Pituitary apoplexy with sterile meningitis.Acta Neurol Scand. 1986 Oct; 74(4):304-7.AN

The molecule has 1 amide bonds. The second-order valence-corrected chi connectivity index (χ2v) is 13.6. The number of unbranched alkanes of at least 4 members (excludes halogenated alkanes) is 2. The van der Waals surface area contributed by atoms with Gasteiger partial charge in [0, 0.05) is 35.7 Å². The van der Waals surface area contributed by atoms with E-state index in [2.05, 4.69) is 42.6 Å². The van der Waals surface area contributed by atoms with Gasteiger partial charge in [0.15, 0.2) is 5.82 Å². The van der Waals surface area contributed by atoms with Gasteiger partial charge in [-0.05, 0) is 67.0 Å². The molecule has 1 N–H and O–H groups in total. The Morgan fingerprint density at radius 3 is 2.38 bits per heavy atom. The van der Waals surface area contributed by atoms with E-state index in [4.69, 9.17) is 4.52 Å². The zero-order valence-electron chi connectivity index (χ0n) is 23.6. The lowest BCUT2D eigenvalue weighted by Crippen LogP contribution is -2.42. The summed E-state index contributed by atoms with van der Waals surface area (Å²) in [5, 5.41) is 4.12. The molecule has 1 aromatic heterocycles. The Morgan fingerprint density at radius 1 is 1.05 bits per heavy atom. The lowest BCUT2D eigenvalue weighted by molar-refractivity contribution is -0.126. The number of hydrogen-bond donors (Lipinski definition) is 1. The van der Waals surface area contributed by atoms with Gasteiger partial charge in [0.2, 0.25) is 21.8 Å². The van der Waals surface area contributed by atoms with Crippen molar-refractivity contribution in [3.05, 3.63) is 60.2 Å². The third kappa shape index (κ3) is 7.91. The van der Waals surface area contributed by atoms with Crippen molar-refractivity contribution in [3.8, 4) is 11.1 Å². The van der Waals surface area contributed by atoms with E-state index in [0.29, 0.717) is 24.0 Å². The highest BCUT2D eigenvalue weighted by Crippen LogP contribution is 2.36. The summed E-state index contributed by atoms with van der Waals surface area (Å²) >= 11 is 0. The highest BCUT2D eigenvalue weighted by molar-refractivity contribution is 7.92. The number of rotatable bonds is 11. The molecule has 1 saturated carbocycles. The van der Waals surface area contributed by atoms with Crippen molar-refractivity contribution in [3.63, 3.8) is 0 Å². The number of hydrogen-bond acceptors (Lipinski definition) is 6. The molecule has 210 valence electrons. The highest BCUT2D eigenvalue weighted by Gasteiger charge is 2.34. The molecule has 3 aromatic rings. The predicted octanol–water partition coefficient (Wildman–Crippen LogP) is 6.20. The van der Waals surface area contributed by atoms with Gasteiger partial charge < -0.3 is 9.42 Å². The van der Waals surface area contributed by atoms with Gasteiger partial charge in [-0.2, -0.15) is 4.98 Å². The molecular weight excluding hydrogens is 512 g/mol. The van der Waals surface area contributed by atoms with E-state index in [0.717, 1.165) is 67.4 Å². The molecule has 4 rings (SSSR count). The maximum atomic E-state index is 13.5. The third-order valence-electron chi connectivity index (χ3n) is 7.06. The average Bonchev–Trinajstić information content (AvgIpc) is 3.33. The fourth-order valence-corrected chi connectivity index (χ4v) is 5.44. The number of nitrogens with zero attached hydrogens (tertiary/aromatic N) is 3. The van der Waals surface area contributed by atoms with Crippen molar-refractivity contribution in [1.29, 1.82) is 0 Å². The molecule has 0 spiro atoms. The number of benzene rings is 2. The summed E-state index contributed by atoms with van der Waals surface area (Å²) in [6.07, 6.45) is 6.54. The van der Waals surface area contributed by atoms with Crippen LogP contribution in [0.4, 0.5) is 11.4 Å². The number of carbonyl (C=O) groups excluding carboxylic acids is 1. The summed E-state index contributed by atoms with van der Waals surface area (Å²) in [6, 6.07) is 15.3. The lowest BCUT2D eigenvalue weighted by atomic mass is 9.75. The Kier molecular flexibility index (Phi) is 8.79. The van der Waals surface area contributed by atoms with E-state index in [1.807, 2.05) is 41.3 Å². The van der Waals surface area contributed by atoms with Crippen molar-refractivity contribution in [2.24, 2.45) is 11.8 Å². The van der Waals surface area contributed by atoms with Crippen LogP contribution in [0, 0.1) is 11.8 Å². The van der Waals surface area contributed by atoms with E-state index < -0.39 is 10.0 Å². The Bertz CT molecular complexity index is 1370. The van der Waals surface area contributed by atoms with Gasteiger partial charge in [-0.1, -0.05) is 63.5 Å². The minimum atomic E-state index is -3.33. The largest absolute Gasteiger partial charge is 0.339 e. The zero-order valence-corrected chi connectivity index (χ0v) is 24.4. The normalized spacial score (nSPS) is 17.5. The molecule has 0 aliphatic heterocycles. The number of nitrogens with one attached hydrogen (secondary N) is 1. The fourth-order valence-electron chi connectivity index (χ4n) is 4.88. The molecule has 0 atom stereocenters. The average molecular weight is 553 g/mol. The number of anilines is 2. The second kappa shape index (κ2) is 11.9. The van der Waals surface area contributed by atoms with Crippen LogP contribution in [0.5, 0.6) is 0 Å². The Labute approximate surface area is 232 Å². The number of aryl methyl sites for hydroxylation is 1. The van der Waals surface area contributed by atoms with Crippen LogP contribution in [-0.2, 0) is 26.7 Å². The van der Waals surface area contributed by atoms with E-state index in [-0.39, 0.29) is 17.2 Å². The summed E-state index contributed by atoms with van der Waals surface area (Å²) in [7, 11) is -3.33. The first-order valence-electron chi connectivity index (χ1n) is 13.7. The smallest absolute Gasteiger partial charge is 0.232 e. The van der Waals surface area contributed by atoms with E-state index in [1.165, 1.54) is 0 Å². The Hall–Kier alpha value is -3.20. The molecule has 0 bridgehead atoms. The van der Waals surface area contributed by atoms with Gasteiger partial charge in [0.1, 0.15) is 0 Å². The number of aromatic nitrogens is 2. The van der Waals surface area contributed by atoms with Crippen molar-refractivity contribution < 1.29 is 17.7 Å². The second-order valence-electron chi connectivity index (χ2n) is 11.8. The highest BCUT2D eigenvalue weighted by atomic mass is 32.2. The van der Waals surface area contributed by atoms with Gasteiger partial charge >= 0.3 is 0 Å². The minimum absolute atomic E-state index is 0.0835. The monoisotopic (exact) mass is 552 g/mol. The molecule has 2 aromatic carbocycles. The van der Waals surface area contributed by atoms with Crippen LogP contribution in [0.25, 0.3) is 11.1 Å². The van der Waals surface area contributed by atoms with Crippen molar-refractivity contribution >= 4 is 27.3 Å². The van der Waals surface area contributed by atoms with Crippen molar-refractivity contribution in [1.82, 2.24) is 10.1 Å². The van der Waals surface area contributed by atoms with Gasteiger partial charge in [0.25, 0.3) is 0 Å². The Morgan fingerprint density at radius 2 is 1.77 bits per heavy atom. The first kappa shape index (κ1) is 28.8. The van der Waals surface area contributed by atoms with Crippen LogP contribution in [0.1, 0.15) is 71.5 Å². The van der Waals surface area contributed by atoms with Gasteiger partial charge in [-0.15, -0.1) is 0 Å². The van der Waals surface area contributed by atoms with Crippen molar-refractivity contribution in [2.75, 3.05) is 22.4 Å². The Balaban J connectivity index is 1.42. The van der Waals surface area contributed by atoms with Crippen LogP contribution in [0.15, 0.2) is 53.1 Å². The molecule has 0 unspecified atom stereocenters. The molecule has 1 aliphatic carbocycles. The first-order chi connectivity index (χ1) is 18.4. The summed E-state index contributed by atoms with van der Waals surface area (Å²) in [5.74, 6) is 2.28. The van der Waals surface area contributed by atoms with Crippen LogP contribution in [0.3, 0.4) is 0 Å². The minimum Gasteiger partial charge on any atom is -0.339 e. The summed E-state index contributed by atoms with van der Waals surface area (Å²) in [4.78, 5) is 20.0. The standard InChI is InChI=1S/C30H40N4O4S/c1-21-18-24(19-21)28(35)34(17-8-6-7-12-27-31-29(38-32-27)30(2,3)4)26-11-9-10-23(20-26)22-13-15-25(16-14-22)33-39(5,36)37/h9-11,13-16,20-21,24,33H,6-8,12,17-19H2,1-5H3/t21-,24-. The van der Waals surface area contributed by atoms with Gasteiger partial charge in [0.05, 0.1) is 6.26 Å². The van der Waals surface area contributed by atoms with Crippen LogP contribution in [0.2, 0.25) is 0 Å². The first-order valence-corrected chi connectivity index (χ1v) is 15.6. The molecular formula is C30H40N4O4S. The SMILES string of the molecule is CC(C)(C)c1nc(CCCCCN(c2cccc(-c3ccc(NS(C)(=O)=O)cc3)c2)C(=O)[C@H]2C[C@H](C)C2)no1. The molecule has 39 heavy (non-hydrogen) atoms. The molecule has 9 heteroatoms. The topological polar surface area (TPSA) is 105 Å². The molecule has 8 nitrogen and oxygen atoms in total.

In 255 patients with evidence of a pituitary tumor, 7 patients presented with typical symptoms of meningitis, which all proved to be sterile. In these patients a pituitary adenoma was surgically verified in 4. In one patient the presence of acromegaly indicated a pituitary adenoma. In 2 patients an enlarged, empty sella was found, taken to reflect spontaneous disappearance of an adenoma. It is thought that the cause of the sterile meningeal reaction in the 7 patients was a spontaneous necrosis of the adenoma with expulsion of necrotic material into the suprasellar subarachnoid space. Although this sequence has been described before it has been considered to occur very rarely. Pituitary apoplexy as the underlying cause of meningitis should be suspected in patients with evidence of pituitary endocrine disturbances or lesion of structures adjacent to the fossa. The diagnosis may be established by computer tomography. Therapeutically, it may be of importance that the nature of the meningeal reaction is promptly recognized. Swift neurosurgical decompression of the sella and adequate hormonal substitution therapy may be essential.